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Galashiels to Innerleithen Back to South of Scotland Way index Peebles to West Linton

Walk Statistics:
Length: 10.8 miles / 17.4 km
Total ascent: 2531 ft / 771 m
Total descent: 2485 ft / 757 m
Estimated time: 4 hrs 24 mins

Brief route description

The route from Innerleithen to Peebles is based on Hamish Brown's original route and, basically, follows a hill ridge to the northwest for some six miles, then runs down a forest track to reach Peebles.

Initially you should aim for Caerlee Hill, immediately to the west of Innerleithen. There are several ways up but Hamish Brown's preferred route goes via St Ronan's Wells. Walk along the town's main street to the northeast as far as the junction immediately before the river bridge. Turn left at the junction, then left again into a minor road, which curves round to the right a little to run more or less northwards. After some three hundred metres take another left turn; this road goes down to St Ronan's Wells at the foot of the hill.

From St Ronan's Wells turn left again and take the track along the foot of the hill. After about 250 metres take a right turn onto a path that climbs the flank of the hill through woodland. You soon reach the far side of the wood to find yourself on the ridge. Caerlee Hill is a little way to the south, is crowned by a TV relay and commands a good view of the town, so it's worth a quick visit. Your main route, however, runs north along the ridge and visits a succession of hills.

The first major summit is Lee Pen, 502 metres high; it, too, has an excellent view of Innerleithen. If my memory serves me correctly there's a reasonable ridge path as far as Lee Pen but as you progress it becomes sketchy, then nonexistent, until you reach the forest track network a handful of miles further on. From Lee Pen the ridge veers to the northwest. Drop down to the col and then take in the short ascent to Lee Burn Head. From here there's an excellent view along part of the Tweed valley to the west.

The ridge turns to the north again. From Lee Burn Head you progress to Mill Rig, then to Black Knowe, the second major summit (522 metres). From here the ridge, and your route, doglegs to the west and then the north again, and you reach the edge of the extensive plantations of Glentress Forest that ascent the hillside to your left. Your next major summit is Black Law, which is 538 metres high and carries a trig pillar. There's a real sense of loneliness out here because there's little in view now except forest to one side and bleak moorland to the other. There's a fairly steep drop to the col of Leithen Door, followed by a fairly steep reascent to Leithen Door Hill. But for the forest to your left this section would feel very much like the Cheviots a few days before.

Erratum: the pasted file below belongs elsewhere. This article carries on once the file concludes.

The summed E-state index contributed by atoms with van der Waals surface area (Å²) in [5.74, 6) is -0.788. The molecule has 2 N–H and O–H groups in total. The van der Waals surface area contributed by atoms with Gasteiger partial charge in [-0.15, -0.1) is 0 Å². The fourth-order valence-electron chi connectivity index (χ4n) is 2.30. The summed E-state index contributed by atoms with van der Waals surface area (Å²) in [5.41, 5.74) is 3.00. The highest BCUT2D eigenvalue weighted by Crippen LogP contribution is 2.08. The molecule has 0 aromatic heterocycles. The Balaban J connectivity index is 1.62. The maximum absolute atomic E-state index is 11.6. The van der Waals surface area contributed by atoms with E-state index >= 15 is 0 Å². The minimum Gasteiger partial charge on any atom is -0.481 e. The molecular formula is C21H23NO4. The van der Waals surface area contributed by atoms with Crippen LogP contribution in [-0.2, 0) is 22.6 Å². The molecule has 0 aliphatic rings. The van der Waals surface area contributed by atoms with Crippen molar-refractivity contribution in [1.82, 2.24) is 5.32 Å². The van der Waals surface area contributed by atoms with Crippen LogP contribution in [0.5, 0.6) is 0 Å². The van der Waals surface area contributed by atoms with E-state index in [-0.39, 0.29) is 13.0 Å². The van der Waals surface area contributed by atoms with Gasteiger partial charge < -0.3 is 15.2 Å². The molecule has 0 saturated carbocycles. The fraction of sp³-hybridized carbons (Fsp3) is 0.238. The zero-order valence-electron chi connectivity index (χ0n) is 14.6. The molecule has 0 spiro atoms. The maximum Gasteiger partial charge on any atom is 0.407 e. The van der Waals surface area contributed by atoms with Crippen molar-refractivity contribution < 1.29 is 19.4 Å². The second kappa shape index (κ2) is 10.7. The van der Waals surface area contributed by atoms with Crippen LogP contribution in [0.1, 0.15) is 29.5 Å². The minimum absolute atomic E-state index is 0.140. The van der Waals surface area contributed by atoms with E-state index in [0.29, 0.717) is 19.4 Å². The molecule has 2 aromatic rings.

After a slight dip the ridge ascends to a nameless top, just before which a route appears into the forest to your left. This would afford a quick escape down to Peebles should you wish to cut the walk short. Otherwise, press onwards along the ridge, which veers to the left (west). The forest plantations now start to cloak the eastern slopes you you effectively enter the forest itself. Shortly afterwards you need to turn left and continue to follow the ridge uphill towards the day's high point, Dunslair Heights (a round 600 metres high). A forest track comes up from the left to follow the ridge to the summit, which carries a small cluster of communications masts.

There's an open area beyond the summit, but it's really a wide ride and doesn't actually allow a decent view, which is a great pity. Continue to follow the ridge path beyond the summit until you reach the next col, some six hundred metres distant. At this point you leave the ridge to the left to walk down through the forest towards Peebles. At first you follow a simple path, which descends a spur known as Tower Rig; this path crosses a couple of logging tracks. It runs downhill for some 2 km to reach an outpost of civilisation known as the Shieldgreen Centre. Now it's just a matter of following the Shieldgreen Centre's access track downhill through the forest. After a further mile you leave the forest plantation and come out into the open, and you discover that you are descending the valley of Soonhope Burn, which lays a little way to your right. As you descend you pass a series of somewhat dilapidated shacks. These are actually holiday chalets. The grand edifice of the Peebles Hydro Hotel soon comes into view on the opposite bank of the burn and, a few minutes afterwards, the Soonhope track reaches the main A72 just east of the town.

It just remains now to walk the final mile along the road towards Peebles town centre. There is plenty of accommodation in the town, otherwise there are regular bus services to Edinburgh and Galashiels.

Map: OS 1:25000 Explorer 337 (Peebles & Innerleithen)

Galashiels to Innerleithen Back to South of Scotland Way index Peebles to West Linton

This page last updated 14th December 2010